first_imgReviewed by Kate Anderton, B.Sc. (Editor)Jan 10 2019The Staphylococcus aureus bacterium is one of the commonest pathogens and can even cause sepsis. The new antibiotic dalbavancin is very effective against many bacterial pathogens. However, resistance to the antibiotic was seen to develop during the long-term treatment of a patient with an infection caused by an implanted cardiac device. A team of researchers led by infectiologists from the Division of Infectious Diseases and Tropical Medicine within the Department of Medicine I at MedUni Vienna, Manuel Kussmann and Heimo Lagler, have now described the phenotypical and genotypical mechanism of this development of resistance for the first time. The study was published in leading journal “Emerging Microbes & Infections”.Staphylococci are bacteria and are part of the normal flora on the skin of humans and animals. Approximately 20% of the Austrian population permanently carry the germ, which is often located in the nasal cavity. There are harmless variants, which only cause mild symptoms, if any at all. In serious cases, the pathogen can find its way into the bloodstream and cause endocarditis and sepsis.A problematic strain is Staphylococcus aureus, which can be acquired outside hospital but also in hospital as a so-called “hospital-acquired infection”. There are multi-resistant forms of it, which do not necessarily cause serious illness in healthy people. However, in weakened hospital patients or where the natural skin barrier is damaged, infection can result in complications. Nowadays dalbavancin, a latest generation antibiotic, is one of the drugs successfully used to treat multi-resistant bacteria. One of the advantages of this drug is its very long half-life of approximately nine days, so that intravenous treatment can be given on an outpatient basis. However, clinical experience has shown that, sooner or later, resistance develops to any therapeutic use of new antibiotics, so it was just a matter of time with this one.Related StoriesResearchers investigate how antibiotic produced by the microbiome kills bacteriaFinger-prick blood test could help prevent unnecessary antibiotic prescribing for patients with COPDNatural antibiotic made by Tübingen researchers interacts with human defense mechanismsA “prosthesis infection” with Staphylococcus aureus was diagnosed in the blood of a patient with complex heart disease, who had been fitted with a cardiac pacemaker. Such infections can occur following the surgical implantation of this kind of medical device but it is also possible for bacteria to find their way into the blood for whatever reason and settle on a prosthesis. The incidence of such an infection is approximately 0.5 – 2.2%. Following in-patient treatment, this patient was treated with dalbavancin on an outpatient basis to bridge the time until the pacemaker probe could be removed. However, following an initial improvement, his clinical condition worsened. Staphylococcus aureus was once again detected in his blood using a blood culture but it was now found to be resistant to the drug.Infectiologists Manuel Kussmann and Heimo Lagler from the Division of Infectious Diseases and Tropical Medicine at the Department of Medicine I then conducted a complex microbiological study in collaboration with other departments, primarily MedUni Vienna’s Division of Clinical Microbiology, investigating both the phenotypical and genotypical mechanism of development of resistance in the laboratory. Using the very latest techniques on an interdisciplinary basis, it was possible to detect a significant increase in bacterial cell wall-thickness and a change in bacterial cell division by means of electron microscopy. The genetic analysis of the whole genome of Staphylococci showed that mutations had occurred in specific gene segments.The course of development of a potential resistance to the new antibiotic dalbavancin was thus described for the first time. The function of the specific modified genes is now being investigated in a follow-up study. Source: read more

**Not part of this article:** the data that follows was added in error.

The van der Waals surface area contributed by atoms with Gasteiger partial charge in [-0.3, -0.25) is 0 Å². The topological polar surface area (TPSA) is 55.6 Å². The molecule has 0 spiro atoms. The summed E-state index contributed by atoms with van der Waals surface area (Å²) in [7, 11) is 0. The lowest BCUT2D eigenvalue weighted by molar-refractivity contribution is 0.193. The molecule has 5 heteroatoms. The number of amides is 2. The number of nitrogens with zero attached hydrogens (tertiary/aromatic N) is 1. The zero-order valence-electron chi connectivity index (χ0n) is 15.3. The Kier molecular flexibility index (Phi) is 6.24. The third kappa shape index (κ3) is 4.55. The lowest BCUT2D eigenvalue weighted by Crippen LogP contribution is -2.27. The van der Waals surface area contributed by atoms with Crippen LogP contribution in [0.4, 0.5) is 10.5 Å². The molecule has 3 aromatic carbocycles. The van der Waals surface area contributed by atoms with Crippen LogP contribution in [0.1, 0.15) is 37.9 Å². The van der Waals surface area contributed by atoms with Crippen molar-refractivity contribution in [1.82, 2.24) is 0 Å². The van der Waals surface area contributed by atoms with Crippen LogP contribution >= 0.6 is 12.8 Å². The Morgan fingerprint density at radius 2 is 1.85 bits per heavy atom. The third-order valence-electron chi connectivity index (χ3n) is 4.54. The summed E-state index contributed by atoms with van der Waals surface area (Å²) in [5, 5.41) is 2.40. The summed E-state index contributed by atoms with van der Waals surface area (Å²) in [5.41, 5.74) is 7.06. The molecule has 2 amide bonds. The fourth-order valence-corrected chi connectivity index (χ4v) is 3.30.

Kings scientists to monitor air quality exposure of 250 children